Historic days in the Matanuska Valley
Aunt Phil's Trunk
Long before the Matanuska Valley became one of the fastest-growing communities in the nation, Russians tried to establish agricultural settlements on its fertile soil. They taught the Tanaina how to grow crops like potatoes, carrots, radishes and turnips.
In 1844, Russians founded settlements at Matanuska and Knik, as well as Kachemak, Kasilof and Kenai.
"A handful of Cossacks and a few hundred homeless mujiks [peasants] crossed oceans of ice at their own risk, and wherever timeworn groups of them settled in the cold steppes forsaken by nature, the places would begin to teem with life, the fields would sprout forth with grain and herds...," wrote Russian Alexander Herzen in 1859.
Prospectors and entrepreneurs dabbled in basic agriculture after the United States purchased Alaska from the Russians in 1867. Sometimes they even planted crops in the sod that insulated the roofs of their log cabins. Early photographs show hotels in Knik growing their own potatoes, residents cultivating oats and miners cutting hay for their horses.
The U.S. Department of Agriculture established an experimental station one mile northwest of the town of Matanuska in 1917 and appointed Frederick Rader as its first agent. He oversaw the clearing of four acres of land, planting two with oats. Rader ran the station until Milton D. Snodgrass took over in 1923. Snodgrass, who stayed with the project until 1929, continued the effort to attract more farmers and ranchers to the area.
Ironically, it took the Great Depression of the 1930s to jump-start the population growth of the valley. In an effort to take people away from rural districts, where poverty had prevailed long before the Depression, and move them into areas where they might lead more productive lives, U.S. President Franklin D. Roosevelt's administration designed many resettlement projects.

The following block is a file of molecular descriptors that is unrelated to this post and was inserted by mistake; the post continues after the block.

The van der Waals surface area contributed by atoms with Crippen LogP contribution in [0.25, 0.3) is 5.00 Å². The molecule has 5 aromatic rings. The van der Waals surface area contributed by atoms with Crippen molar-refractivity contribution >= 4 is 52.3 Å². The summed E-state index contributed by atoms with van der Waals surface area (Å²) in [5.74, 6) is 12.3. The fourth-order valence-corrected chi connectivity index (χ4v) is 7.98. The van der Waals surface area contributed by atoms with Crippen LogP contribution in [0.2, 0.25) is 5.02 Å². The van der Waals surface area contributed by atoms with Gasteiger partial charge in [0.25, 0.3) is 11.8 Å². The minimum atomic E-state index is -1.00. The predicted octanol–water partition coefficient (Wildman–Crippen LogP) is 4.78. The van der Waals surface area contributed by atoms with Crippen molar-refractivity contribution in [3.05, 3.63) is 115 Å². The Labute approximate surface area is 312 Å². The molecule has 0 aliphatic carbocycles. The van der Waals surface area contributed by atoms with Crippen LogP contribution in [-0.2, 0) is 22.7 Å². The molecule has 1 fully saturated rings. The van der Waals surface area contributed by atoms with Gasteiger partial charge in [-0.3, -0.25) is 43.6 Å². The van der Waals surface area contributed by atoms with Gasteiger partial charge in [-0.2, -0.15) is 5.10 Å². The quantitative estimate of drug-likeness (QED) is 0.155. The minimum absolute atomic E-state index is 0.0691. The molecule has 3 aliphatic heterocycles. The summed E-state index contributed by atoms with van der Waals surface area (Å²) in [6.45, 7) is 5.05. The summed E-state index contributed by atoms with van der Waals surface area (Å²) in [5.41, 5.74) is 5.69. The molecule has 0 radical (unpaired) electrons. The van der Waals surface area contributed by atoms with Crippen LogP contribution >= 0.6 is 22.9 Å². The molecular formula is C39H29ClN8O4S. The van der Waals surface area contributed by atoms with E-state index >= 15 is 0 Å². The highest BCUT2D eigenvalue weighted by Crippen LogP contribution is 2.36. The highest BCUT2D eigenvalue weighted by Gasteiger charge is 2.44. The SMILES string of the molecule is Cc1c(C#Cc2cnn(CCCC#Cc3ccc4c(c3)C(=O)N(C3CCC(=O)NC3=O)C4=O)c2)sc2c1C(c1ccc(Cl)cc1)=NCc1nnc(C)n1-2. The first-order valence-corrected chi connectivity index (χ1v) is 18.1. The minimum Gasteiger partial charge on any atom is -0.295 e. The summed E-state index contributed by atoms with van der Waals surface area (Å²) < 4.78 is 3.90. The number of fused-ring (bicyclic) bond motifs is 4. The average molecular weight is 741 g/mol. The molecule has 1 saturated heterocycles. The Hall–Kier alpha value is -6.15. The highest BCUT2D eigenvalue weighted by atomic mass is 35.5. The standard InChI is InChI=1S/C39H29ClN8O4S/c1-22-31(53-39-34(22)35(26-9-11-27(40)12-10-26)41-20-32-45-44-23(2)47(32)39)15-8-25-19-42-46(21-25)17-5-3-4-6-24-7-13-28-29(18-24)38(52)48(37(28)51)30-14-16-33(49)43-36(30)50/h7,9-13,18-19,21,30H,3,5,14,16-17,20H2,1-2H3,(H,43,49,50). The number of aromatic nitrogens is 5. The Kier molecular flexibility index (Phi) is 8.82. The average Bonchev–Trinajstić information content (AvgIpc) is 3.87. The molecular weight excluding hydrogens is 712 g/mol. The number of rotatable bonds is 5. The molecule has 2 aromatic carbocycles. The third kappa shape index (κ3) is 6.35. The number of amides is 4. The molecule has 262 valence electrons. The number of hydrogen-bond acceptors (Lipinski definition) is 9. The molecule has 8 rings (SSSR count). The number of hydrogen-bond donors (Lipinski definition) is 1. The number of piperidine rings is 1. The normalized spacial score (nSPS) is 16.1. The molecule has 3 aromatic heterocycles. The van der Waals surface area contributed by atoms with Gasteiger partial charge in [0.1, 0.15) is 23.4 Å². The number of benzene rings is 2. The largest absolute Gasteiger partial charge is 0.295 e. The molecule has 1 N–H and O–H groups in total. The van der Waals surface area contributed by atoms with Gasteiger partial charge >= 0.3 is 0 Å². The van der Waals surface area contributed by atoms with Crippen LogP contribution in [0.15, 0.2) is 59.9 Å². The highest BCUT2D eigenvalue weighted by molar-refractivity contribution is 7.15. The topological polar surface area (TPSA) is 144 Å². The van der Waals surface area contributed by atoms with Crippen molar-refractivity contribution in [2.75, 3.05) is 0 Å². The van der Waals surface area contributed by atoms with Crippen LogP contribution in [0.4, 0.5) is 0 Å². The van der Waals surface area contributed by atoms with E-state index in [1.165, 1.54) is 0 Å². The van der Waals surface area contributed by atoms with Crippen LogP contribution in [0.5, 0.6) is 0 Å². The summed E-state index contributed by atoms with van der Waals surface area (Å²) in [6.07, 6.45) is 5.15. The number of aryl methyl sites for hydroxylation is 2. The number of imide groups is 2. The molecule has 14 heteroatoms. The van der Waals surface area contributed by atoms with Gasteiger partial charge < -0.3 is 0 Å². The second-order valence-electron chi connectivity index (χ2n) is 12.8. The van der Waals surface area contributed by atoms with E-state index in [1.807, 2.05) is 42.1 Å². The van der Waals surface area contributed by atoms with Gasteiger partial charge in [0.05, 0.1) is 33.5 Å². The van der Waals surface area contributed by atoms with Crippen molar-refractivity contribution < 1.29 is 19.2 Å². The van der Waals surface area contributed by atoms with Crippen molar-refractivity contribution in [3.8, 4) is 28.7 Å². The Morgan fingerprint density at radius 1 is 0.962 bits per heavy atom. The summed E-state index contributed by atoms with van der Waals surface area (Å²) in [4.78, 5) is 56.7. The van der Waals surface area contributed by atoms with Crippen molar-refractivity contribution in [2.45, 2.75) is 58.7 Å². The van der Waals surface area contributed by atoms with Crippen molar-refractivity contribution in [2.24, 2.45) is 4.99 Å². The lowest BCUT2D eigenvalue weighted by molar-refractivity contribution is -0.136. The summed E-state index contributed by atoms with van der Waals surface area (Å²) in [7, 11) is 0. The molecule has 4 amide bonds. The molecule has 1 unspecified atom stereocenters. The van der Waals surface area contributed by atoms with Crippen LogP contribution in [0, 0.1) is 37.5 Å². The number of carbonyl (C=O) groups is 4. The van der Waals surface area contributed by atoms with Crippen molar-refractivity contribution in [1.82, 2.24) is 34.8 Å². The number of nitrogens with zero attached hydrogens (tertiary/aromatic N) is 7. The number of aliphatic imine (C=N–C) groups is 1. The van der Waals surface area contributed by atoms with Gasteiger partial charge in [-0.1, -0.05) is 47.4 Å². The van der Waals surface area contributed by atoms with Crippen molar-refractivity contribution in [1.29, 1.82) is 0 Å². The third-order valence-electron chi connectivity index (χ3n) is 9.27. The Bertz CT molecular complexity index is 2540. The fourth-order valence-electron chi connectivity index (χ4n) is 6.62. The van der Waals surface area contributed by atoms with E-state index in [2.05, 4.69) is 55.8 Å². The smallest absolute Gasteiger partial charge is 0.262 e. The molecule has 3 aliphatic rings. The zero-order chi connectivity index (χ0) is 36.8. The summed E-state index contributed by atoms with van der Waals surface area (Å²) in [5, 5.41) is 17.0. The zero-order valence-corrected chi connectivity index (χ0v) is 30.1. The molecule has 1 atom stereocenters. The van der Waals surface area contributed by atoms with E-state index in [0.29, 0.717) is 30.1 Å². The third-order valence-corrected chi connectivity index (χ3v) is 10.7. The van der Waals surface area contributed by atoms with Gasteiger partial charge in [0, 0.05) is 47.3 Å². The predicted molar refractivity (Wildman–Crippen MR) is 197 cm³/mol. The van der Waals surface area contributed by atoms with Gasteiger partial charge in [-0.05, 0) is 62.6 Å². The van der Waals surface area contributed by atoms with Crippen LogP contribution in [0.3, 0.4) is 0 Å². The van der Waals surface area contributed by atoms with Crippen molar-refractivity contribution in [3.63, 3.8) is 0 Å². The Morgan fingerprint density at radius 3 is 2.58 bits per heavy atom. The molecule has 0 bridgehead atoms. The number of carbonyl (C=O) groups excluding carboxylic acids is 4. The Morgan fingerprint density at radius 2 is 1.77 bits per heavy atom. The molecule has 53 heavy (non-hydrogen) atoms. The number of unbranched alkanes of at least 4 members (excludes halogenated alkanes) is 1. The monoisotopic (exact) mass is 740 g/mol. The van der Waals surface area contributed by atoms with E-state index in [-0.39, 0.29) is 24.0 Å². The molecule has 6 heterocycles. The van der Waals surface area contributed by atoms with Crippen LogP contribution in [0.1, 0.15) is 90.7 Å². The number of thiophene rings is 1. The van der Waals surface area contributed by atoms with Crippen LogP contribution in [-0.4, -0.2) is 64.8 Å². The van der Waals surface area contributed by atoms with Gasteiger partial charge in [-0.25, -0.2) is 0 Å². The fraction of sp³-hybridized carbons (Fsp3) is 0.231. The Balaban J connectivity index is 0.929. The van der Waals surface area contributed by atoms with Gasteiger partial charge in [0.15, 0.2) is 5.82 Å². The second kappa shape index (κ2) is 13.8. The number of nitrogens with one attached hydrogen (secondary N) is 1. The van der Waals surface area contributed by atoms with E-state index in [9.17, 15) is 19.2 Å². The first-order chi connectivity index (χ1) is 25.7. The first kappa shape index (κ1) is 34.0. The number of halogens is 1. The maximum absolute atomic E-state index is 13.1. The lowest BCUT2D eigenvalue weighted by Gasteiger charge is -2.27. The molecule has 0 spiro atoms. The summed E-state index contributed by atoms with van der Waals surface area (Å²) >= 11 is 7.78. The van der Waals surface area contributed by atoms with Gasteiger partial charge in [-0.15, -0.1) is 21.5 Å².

Col. Otto F. Ohlson, general manager of the Alaska Railroad since 1928, convinced the U.S. Interior Department to distribute pamphlets explaining the agricultural possibilities around Palmer and pointing out its similarities to Scandinavian countries. He then helped the Federal Emergency Rehabilitation Administration plan the farming community, and Roosevelt approved the project known as the Matanuska Valley Colony in his New Deal in 1935.
By May 1935, 202 colonists were plucked from drought-stricken areas in Minnesota, Wisconsin and Michigan and sent north to the planned community. The farmers drew lots for 40 acres and a homestead, a deal that included a house, barn, out-buildings, a well and livestock. They also received loans at 3 percent interest to pay for it all. In addition, each family was given temporary housing, a food allowance, medical care and help clearing the land and building a home.
With a short growing season upon them, the colonists went to work tilling and planting while living temporarily in a tent city, which was named for G.W. Palmer, who arrived in the area around 1893 and started the Knik trading post. Within weeks of their arrival in their new home, some farmers were already selling radishes to Anchorage grocers.
This column features tidbits found among the writings of the late Alaska historian, Phyllis Downing Carlson. Her niece, Laurel Downing Bill, is turning many of Carlson's stories into a series of books titled "Aunt Phil's Trunk." Volumes 1-4 are available at bookstores and gift shops throughout Alaska, as well as online at http://www.auntphilstrunk.com.